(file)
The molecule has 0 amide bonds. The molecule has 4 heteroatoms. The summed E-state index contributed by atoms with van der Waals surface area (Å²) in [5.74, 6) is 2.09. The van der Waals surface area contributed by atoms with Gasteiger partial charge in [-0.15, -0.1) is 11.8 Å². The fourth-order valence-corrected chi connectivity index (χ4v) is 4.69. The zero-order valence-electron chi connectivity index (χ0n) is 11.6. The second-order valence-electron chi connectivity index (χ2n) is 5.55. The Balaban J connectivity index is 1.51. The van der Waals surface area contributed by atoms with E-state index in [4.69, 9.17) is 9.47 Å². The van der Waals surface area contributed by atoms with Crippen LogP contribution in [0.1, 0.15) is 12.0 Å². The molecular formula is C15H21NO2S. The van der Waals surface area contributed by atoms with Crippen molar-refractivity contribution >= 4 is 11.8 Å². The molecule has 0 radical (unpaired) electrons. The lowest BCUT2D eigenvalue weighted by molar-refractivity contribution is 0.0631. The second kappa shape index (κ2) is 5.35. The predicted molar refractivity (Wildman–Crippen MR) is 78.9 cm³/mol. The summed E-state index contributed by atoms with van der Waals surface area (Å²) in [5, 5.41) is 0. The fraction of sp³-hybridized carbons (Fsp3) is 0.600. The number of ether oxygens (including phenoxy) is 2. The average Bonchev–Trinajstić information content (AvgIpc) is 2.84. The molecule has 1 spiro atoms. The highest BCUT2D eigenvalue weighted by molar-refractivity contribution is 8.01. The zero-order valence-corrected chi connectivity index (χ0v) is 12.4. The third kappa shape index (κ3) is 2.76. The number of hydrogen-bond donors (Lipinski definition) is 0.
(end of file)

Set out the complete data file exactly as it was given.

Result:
The molecule has 0 amide bonds. The molecule has 4 heteroatoms. The summed E-state index contributed by atoms with van der Waals surface area (Å²) in [5.74, 6) is 2.09. The van der Waals surface area contributed by atoms with Gasteiger partial charge in [-0.15, -0.1) is 11.8 Å². The fourth-order valence-corrected chi connectivity index (χ4v) is 4.69. The zero-order valence-electron chi connectivity index (χ0n) is 11.6. The second-order valence-electron chi connectivity index (χ2n) is 5.55. The Balaban J connectivity index is 1.51. The van der Waals surface area contributed by atoms with E-state index in [4.69, 9.17) is 9.47 Å². The van der Waals surface area contributed by atoms with Crippen LogP contribution in [0.1, 0.15) is 12.0 Å². The molecular formula is C15H21NO2S. The van der Waals surface area contributed by atoms with Crippen molar-refractivity contribution >= 4 is 11.8 Å². The molecule has 0 radical (unpaired) electrons. The lowest BCUT2D eigenvalue weighted by molar-refractivity contribution is 0.0631. The second kappa shape index (κ2) is 5.35. The predicted molar refractivity (Wildman–Crippen MR) is 78.9 cm³/mol. The summed E-state index contributed by atoms with van der Waals surface area (Å²) in [5, 5.41) is 0. The fraction of sp³-hybridized carbons (Fsp3) is 0.600. The number of ether oxygens (including phenoxy) is 2. The average Bonchev–Trinajstić information content (AvgIpc) is 2.84. The molecule has 1 spiro atoms. The highest BCUT2D eigenvalue weighted by molar-refractivity contribution is 8.01. The zero-order valence-corrected chi connectivity index (χ0v) is 12.4. The third kappa shape index (κ3) is 2.76. The number of hydrogen-bond donors (Lipinski definition) is 0.